Chevron is a new entrant into the New Zealand oil and gas industry and it was recently awarded three offshore exploration permits in the Pegasus Basin, in partnership with StatOil, a Norwegian company planning to prospect off the Northland coast. All three permits are for 15 years, and in all three cases Chevron is the operator - and Chevron and Statoil each have a 50% share of the permit."  In response, on 12 May 2015 Members of the Maritime Union of New Zealand (MUNZ) and the International Transport Workers Federation (ITF) gathered outside the New Zealand consulate in Perth to air their concerns over Chevron being granted a permit in New Zealand and to alert the New Zealand public to the poor practices of Chevron, that have led to major disputes in the Australian offshore oil and gas industry and around the world.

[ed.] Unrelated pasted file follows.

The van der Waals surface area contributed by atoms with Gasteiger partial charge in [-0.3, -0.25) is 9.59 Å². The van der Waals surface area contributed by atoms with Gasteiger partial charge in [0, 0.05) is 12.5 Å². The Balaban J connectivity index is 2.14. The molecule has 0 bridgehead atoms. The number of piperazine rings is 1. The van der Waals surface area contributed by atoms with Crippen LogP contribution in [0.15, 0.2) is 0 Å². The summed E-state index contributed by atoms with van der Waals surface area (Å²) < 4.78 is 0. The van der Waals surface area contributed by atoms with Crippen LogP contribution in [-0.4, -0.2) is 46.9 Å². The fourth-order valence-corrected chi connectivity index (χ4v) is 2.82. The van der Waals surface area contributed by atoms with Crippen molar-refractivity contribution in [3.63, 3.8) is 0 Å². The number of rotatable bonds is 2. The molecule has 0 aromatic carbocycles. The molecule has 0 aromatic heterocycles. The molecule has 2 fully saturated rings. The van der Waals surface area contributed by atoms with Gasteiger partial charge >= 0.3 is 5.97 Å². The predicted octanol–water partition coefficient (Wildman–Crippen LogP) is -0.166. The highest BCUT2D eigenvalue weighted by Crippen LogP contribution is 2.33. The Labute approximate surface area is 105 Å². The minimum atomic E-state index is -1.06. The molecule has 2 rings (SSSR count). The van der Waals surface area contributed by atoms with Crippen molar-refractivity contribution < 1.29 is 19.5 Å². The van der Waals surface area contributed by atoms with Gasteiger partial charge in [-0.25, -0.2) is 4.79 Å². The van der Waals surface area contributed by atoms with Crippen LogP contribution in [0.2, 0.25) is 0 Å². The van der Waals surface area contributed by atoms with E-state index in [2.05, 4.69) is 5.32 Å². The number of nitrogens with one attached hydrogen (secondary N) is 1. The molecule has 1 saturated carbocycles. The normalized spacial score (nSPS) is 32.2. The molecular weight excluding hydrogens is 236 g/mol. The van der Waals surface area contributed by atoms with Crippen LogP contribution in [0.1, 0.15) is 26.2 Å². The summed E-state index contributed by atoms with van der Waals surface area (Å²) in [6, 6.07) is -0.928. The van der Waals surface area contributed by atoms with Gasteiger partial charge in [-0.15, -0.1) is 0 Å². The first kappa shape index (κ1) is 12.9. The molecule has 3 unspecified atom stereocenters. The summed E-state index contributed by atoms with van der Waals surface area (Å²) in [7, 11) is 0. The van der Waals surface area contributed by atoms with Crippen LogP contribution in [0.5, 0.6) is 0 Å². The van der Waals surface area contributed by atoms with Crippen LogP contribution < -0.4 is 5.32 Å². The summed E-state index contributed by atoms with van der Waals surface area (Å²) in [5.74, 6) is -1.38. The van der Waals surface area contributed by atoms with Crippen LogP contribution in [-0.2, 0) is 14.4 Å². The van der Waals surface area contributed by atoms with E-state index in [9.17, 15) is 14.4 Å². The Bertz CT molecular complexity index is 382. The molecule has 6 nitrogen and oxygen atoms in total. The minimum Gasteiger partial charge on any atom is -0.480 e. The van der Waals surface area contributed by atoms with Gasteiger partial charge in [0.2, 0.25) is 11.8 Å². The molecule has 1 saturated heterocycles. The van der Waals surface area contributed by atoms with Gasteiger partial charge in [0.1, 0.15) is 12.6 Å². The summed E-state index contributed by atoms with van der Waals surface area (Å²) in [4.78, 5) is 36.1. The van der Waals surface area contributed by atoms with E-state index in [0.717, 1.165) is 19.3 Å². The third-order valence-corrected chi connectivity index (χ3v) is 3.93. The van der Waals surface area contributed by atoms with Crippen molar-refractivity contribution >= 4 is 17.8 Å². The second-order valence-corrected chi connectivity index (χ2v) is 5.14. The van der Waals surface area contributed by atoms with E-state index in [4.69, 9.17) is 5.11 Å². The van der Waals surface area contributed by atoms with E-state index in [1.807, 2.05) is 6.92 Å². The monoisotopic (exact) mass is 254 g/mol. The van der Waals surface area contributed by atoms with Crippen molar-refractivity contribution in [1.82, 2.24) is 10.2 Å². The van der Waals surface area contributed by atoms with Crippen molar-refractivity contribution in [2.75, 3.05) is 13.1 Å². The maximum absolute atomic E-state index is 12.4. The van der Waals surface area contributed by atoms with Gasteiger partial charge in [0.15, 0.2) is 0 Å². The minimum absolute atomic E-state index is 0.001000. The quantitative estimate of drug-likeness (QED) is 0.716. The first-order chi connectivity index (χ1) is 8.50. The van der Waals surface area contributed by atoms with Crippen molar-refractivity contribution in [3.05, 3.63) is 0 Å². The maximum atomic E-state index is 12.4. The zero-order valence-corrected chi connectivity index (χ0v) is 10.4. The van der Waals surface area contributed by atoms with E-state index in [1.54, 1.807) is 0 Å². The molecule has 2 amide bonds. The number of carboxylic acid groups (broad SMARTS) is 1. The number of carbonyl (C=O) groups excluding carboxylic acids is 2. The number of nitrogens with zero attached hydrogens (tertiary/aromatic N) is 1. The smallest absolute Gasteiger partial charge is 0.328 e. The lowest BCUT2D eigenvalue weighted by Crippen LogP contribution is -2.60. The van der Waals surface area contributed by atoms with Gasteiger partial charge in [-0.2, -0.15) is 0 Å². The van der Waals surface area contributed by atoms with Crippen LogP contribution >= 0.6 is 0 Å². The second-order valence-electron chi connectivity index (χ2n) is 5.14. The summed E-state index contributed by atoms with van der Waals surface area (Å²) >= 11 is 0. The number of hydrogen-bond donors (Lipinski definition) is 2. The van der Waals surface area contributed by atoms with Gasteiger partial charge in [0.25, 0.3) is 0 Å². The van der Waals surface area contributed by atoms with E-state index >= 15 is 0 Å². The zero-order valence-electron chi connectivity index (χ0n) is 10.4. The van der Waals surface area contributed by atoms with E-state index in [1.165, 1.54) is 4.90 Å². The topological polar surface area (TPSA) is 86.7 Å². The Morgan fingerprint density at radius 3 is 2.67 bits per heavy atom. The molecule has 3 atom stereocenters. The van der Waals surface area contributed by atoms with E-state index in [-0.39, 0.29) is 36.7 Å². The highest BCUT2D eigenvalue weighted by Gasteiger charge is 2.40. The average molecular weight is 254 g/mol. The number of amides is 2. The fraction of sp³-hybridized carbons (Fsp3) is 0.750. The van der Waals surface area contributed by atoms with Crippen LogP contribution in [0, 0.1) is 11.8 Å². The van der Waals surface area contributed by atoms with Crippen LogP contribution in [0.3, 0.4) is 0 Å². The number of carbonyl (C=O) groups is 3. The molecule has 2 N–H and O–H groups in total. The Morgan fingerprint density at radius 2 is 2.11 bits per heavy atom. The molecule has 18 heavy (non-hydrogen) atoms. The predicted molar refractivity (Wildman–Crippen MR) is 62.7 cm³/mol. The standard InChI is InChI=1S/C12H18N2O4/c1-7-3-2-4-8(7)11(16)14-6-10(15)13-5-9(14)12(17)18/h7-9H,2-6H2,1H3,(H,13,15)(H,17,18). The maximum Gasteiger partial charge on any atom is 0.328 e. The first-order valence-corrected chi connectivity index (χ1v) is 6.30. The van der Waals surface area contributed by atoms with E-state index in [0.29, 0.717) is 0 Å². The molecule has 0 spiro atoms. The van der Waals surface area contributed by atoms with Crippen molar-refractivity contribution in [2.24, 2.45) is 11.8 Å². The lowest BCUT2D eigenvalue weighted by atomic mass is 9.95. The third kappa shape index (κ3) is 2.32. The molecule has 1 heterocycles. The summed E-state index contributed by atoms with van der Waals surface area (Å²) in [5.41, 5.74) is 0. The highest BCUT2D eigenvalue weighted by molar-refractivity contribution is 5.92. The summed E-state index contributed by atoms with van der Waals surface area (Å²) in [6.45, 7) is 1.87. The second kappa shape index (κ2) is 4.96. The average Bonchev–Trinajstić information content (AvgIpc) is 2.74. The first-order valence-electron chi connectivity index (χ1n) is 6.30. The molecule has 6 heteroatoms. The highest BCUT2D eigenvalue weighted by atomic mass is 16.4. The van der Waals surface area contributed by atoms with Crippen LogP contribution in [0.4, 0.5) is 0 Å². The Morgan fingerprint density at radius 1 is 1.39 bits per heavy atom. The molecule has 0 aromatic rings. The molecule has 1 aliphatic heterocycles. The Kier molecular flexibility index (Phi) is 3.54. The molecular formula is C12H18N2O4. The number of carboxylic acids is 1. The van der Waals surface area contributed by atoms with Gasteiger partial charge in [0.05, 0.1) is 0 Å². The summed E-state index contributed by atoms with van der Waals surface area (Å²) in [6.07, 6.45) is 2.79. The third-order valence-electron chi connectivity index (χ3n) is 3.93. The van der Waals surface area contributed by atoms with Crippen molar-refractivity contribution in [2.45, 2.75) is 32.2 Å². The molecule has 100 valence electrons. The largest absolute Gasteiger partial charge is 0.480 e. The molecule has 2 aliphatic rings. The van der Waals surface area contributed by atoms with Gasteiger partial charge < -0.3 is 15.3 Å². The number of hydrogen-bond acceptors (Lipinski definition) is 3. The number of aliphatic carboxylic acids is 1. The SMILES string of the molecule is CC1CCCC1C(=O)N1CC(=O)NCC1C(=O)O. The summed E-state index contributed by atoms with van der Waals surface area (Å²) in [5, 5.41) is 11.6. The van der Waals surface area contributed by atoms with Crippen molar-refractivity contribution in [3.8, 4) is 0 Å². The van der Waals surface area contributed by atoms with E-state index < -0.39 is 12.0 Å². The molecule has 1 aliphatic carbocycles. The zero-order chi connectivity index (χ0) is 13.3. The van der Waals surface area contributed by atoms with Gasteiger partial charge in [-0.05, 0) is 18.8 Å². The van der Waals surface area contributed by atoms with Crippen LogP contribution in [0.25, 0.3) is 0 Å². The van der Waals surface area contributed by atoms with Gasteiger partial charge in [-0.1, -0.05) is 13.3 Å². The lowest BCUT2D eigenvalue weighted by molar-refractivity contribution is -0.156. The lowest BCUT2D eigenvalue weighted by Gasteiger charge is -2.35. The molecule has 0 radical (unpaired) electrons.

In fact Chevron is the operator of Australia’s largest LNG (liquified natural gas) project Gorgon, on the remote northern coast of Western Australia, which has disappointed local communities by failing to meet commitments for local jobs and to local businesses, poor safety and other conditions for workers, massive cost overruns and project mismanagement in its construction phase.  Consequently a letter was presented to the Consulate for the New Zealand Government detailing workers concerns at the way Chevron operates. It said: “Based on the global experience with Chevron, we are concerned that this exploration will not be in the best interest of your natural environment or your local families. Chevron has a concerning history of behaviour in the communities it depends on for its enormous profits. It makes promises about jobs, the benefits to local communities and protecting the environment that are often not met”. “We are alerting the New Zealand public that this operator has a very dubious record and Australian workers have experienced that first hand.”  Moreover they claim that natural resources of New Zealand must be used for the benefit of New Zealand workers and people, not simply to boost profits for multinational operators. Maritime Union of New Zealand National Secretary Joe Fleetwood said the presence of Chevron is not welcomed by New Zealand maritime workers: “Our members work in this industry, we support responsible drilling with high safety standards, but we do not support companies that have a bad environmental record and anti-worker agenda entering our industry.”  Chevron responded on its website that it has spent over “20 years expanding systems that support a culture of safety and environmental stewardship that strives to achieve world-class performance and prevent all incidents. We call this Operational Excellence (OE), and it drives everything we do. Our workforce truly believes that incidents are preventable, and we have policies, processes, tools and behavioural expectations in place to assist us in achieving that goal.”  On Thursday 25 June 2015 four environmental protesters of Greenpeace, experienced climbers, have breached security at New Zealand’s parliament by scaling the roof and perching themselves on a ledge above the main entrance. They hauled up eight solar panels and unfurled a banner to protest what they said was the government’s lack of action in promoting renewable energy and dealing with climate change. The protest began at dawn and continued throughout the morning. Police issued the four with trespass notices, but authorities said they plan to allow the protesters to come down on their own. The protest wanted to stress the need to take pro clean-energy action and to encourage people to step out of a society based around fossil fuels.  The protest continued on 28 August 2015, when the activists occupied the building's carpark of the Northland Regional Council to oppose deep-sea oil drilling. The council and its Māori advisory committee were meeting behind closed doors with government officials and Statoil, a Norwegian company planning to prospect off the Northland coast. Up to 100 people lined the pavement outside the council building and took over the carpark for a rally against Statoil. Greenpeace campaigner and veteran activist Mike Smith led the protest, which attracted Māori and Pākehā of all ages and from all parts of the north. Security guards kept everyone but staff and invited guests out while, inside, the council and Māori committee members grilled government officials about how Statoil's activities would be regulated. The protesters missed seeing Statoil representatives because they were whisked into the council building by the back door. But the objectors left a calling card: a dead fish at the front door.  Shell company is also involved in oil drilling in New Zealand. On 1 October 2015 though Shell quitted their plans to drill in the Great South Basin Southern in New Zealand. Greenpeace New Zealand’s climate and energy campaigner Steve Abel said: “National's deep sea drilling plans are failing. The collapse in the oil price has brought the industry to its knees globally as dangerous and expensive drilling plans including deep sea are being canned. In the same week that Shell abandoned plans to drill in the Arctic, it has put its reckless bid to drill in New Zealand on ice. We think it is very unlikely that Shell will return.” said Abel. But he continued: “But the fight to stop deep sea drilling off in our oceans is not over. We still have Statoil and Chevron wanting to drill but they are facing greater and greater local opposition. There are currently 13 local community campaigns to pressure regional councils to reject ‘Block Offer 2016’ in the current consultation with Iwi and councils.”  In fact in that period the campaign "BlockOffer", was launched and was opened until the 30th of October 2015 and all around New Zealand people, through a submission process, were telling their local councils to say no to the block offer and no to deep sea oil . On 24 November 24, 2015 five Greenpeace activists stormed on-board a New Zealand Government ship in Wellington and were locked to it, after discovering it has been searching for oil. Greenpeace said the National Institute of Water and Atmospheric Research (NIWA) taxpayer-funded climate and ocean research boat, Tangaroa, has been refitted at a cost of $24 million for oil and gas exploration, and was surveying for oil on the East Coast of the North Island on behalf of petroleum giants Statoil and Chevron. In response, three activists got on-board the vessel and locked themselves to the top of its mast, while a further two were secured to the deck. The climbers were preparing to unfurl a sail-shaped banner from the mast, reading: “Climb it Change”, while the remaining two activists had attached other banners all over the boat with the same message. The Tangaroa had been preparing to leave Wellington Harbour, where it had made a pit stop, to continue oil exploration .